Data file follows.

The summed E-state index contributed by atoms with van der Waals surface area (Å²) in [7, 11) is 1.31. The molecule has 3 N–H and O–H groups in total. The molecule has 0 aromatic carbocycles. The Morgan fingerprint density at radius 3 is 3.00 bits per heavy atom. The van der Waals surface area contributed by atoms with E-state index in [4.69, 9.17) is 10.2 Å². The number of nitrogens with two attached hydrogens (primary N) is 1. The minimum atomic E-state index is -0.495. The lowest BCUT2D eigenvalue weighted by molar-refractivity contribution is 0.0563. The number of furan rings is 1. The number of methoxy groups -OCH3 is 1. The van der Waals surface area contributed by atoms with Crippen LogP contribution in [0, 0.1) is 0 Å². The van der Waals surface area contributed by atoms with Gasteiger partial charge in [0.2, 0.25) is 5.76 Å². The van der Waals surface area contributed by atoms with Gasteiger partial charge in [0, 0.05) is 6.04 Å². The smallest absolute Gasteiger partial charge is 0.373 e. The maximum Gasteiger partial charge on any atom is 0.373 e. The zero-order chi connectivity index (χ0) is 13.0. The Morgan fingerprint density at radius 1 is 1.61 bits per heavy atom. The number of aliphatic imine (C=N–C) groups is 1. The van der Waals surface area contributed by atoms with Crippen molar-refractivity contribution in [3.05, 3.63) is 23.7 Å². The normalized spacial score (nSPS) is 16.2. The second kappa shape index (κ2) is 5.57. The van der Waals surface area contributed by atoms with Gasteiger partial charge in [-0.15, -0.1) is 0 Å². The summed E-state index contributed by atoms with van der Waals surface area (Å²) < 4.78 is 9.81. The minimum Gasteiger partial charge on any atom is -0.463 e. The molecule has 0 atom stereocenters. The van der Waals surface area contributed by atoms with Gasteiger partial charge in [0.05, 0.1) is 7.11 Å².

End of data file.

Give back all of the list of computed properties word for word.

The summed E-state index contributed by atoms with van der Waals surface area (Å²) in [7, 11) is 1.31. The molecule has 3 N–H and O–H groups in total. The molecule has 0 aromatic carbocycles. The Morgan fingerprint density at radius 3 is 3.00 bits per heavy atom. The van der Waals surface area contributed by atoms with E-state index in [4.69, 9.17) is 10.2 Å². The number of nitrogens with two attached hydrogens (primary N) is 1. The minimum atomic E-state index is -0.495. The lowest BCUT2D eigenvalue weighted by molar-refractivity contribution is 0.0563. The number of furan rings is 1. The number of methoxy groups -OCH3 is 1. The van der Waals surface area contributed by atoms with Crippen LogP contribution in [0, 0.1) is 0 Å². The van der Waals surface area contributed by atoms with Gasteiger partial charge in [0.2, 0.25) is 5.76 Å². The van der Waals surface area contributed by atoms with Gasteiger partial charge in [0, 0.05) is 6.04 Å². The smallest absolute Gasteiger partial charge is 0.373 e. The maximum Gasteiger partial charge on any atom is 0.373 e. The zero-order chi connectivity index (χ0) is 13.0. The Morgan fingerprint density at radius 1 is 1.61 bits per heavy atom. The number of aliphatic imine (C=N–C) groups is 1. The van der Waals surface area contributed by atoms with Crippen molar-refractivity contribution in [3.05, 3.63) is 23.7 Å². The normalized spacial score (nSPS) is 16.2. The second kappa shape index (κ2) is 5.57. The van der Waals surface area contributed by atoms with Gasteiger partial charge in [-0.15, -0.1) is 0 Å². The summed E-state index contributed by atoms with van der Waals surface area (Å²) < 4.78 is 9.81. The minimum Gasteiger partial charge on any atom is -0.463 e. The molecule has 0 atom stereocenters. The van der Waals surface area contributed by atoms with Gasteiger partial charge in [0.05, 0.1) is 7.11 Å².